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Twitter to allow tools that automatically censor “toxic” tweet replies

Another change that reduces user engagement on Twitter.

Last November, Twitter introduced its hide replies feature which allows tweet authors to manually censor viral replies to their tweets and potentially prevent their tweets from getting ratioed.

And now, has announced that its opening up this hide replies feature to developers and allowing them to develop tools that can automatically censor tweet replies.

Twitter provided several examples of how developers can hide replies based on criteria such as keywords or a “toxicity score.”

In one example, Twitter showcased how the research and technology group Jigsaw had integrated the hide replies developer tool with its Perspective API, a tool which gives online content a “toxicity score,” and was then using it to automatically hide “toxic comments.”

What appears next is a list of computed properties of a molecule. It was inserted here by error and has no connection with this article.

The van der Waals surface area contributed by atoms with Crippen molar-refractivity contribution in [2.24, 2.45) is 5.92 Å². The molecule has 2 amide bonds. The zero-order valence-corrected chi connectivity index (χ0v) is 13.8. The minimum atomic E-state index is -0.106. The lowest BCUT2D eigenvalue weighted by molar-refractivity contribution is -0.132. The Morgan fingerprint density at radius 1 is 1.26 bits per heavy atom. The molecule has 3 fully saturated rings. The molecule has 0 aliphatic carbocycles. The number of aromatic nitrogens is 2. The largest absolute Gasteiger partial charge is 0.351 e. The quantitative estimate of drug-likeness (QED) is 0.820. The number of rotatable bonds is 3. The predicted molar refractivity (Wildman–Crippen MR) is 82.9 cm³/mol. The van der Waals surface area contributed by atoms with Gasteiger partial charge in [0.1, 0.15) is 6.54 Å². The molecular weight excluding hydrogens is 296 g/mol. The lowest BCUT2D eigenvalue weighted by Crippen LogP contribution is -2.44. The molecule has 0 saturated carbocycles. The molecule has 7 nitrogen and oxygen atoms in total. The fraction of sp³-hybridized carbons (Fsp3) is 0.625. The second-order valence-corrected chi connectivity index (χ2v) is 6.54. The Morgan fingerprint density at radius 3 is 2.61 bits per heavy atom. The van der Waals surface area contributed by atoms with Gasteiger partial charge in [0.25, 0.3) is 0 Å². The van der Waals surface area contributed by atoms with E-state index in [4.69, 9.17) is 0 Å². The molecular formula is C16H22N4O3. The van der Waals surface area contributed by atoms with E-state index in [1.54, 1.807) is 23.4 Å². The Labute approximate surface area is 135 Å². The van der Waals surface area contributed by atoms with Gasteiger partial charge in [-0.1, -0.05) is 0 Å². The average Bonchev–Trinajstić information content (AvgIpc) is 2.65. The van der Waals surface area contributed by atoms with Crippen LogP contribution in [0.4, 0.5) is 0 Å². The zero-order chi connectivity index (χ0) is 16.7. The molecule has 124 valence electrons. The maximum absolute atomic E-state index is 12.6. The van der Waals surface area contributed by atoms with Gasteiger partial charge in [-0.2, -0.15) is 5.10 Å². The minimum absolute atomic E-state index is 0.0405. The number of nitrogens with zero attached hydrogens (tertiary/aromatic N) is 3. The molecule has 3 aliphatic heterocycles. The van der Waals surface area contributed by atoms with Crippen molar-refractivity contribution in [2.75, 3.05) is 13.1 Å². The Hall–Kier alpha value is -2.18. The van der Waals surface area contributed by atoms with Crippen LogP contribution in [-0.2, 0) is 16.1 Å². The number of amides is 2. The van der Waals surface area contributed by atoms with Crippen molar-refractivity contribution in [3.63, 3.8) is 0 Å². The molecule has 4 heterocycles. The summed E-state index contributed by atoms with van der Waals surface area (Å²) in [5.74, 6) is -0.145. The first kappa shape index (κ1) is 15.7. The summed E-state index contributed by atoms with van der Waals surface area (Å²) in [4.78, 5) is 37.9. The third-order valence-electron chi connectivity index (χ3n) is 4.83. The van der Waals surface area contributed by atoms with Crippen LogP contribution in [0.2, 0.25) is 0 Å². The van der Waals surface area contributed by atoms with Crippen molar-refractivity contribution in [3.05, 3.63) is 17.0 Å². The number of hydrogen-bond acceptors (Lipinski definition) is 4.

In another example, Twitter highlighted how Quoted Replies, an app that allows users to find the quoted replies for a tweet, is using the hide replies developer tool to “automatically hide replies that are likely to exhibit abusive behavior.”

The automation of hiding tweet replies via developer tools is one of several changes that are likely to reduce user engagement and interactions on Twitter this year.

On March 5, Twitter plans to introduce new misinformation rules which may involve a social credit style fact-checking system where users can earn “points” for fact-checking “harmfully misleading” tweets.

These misinformation rules will also target “synthetic or manipulated media.”

Many Twitter users are skeptical of these misinformation rules and have suggested that they’ll be applied inconsistently and used to censor memes.

Additionally, Twitter is planning to let users restrict retweets, mentions, and more on their tweets later this year – a change that will cut down the total number of retweets and replies on the platform.

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